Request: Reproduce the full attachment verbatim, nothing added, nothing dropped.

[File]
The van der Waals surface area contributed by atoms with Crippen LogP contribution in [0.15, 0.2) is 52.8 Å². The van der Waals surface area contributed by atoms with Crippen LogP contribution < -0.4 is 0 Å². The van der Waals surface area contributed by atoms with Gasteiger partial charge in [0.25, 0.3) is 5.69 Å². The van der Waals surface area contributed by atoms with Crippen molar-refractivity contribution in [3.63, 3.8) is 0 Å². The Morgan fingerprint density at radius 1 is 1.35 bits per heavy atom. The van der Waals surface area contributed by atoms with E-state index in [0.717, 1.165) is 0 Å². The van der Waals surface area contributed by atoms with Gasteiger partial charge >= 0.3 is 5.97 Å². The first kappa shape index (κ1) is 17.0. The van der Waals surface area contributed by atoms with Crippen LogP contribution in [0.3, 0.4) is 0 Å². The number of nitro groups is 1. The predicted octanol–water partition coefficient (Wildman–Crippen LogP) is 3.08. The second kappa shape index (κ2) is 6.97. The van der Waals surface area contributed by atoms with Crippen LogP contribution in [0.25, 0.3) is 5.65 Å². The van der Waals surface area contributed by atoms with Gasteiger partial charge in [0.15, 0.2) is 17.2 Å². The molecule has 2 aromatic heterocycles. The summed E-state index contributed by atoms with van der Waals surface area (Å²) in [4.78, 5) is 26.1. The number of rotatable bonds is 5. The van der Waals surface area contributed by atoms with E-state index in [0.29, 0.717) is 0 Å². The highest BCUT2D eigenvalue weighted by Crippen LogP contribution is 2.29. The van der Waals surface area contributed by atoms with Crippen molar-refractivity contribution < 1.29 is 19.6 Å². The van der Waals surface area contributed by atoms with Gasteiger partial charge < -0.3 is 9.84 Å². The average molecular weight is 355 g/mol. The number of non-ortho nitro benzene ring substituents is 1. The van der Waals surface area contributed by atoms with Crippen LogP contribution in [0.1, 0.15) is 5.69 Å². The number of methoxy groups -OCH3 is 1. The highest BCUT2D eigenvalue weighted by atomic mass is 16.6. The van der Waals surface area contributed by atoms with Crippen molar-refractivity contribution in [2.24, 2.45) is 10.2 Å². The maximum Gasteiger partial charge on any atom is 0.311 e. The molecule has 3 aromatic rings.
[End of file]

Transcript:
The van der Waals surface area contributed by atoms with Crippen LogP contribution in [0.15, 0.2) is 52.8 Å². The van der Waals surface area contributed by atoms with Crippen LogP contribution < -0.4 is 0 Å². The van der Waals surface area contributed by atoms with Gasteiger partial charge in [0.25, 0.3) is 5.69 Å². The van der Waals surface area contributed by atoms with Crippen molar-refractivity contribution in [3.63, 3.8) is 0 Å². The Morgan fingerprint density at radius 1 is 1.35 bits per heavy atom. The van der Waals surface area contributed by atoms with E-state index in [0.717, 1.165) is 0 Å². The van der Waals surface area contributed by atoms with Gasteiger partial charge >= 0.3 is 5.97 Å². The first kappa shape index (κ1) is 17.0. The van der Waals surface area contributed by atoms with Crippen LogP contribution in [0.3, 0.4) is 0 Å². The number of nitro groups is 1. The predicted octanol–water partition coefficient (Wildman–Crippen LogP) is 3.08. The second kappa shape index (κ2) is 6.97. The van der Waals surface area contributed by atoms with Crippen LogP contribution in [0.25, 0.3) is 5.65 Å². The van der Waals surface area contributed by atoms with Gasteiger partial charge in [0.15, 0.2) is 17.2 Å². The molecule has 2 aromatic heterocycles. The summed E-state index contributed by atoms with van der Waals surface area (Å²) in [4.78, 5) is 26.1. The number of rotatable bonds is 5. The van der Waals surface area contributed by atoms with E-state index in [0.29, 0.717) is 0 Å². The highest BCUT2D eigenvalue weighted by Crippen LogP contribution is 2.29. The van der Waals surface area contributed by atoms with Crippen molar-refractivity contribution < 1.29 is 19.6 Å². The van der Waals surface area contributed by atoms with Gasteiger partial charge < -0.3 is 9.84 Å². The average molecular weight is 355 g/mol. The number of non-ortho nitro benzene ring substituents is 1. The van der Waals surface area contributed by atoms with Crippen LogP contribution in [0.1, 0.15) is 5.69 Å². The number of methoxy groups -OCH3 is 1. The highest BCUT2D eigenvalue weighted by atomic mass is 16.6. The van der Waals surface area contributed by atoms with Crippen molar-refractivity contribution in [2.24, 2.45) is 10.2 Å². The maximum Gasteiger partial charge on any atom is 0.311 e. The molecule has 3 aromatic rings.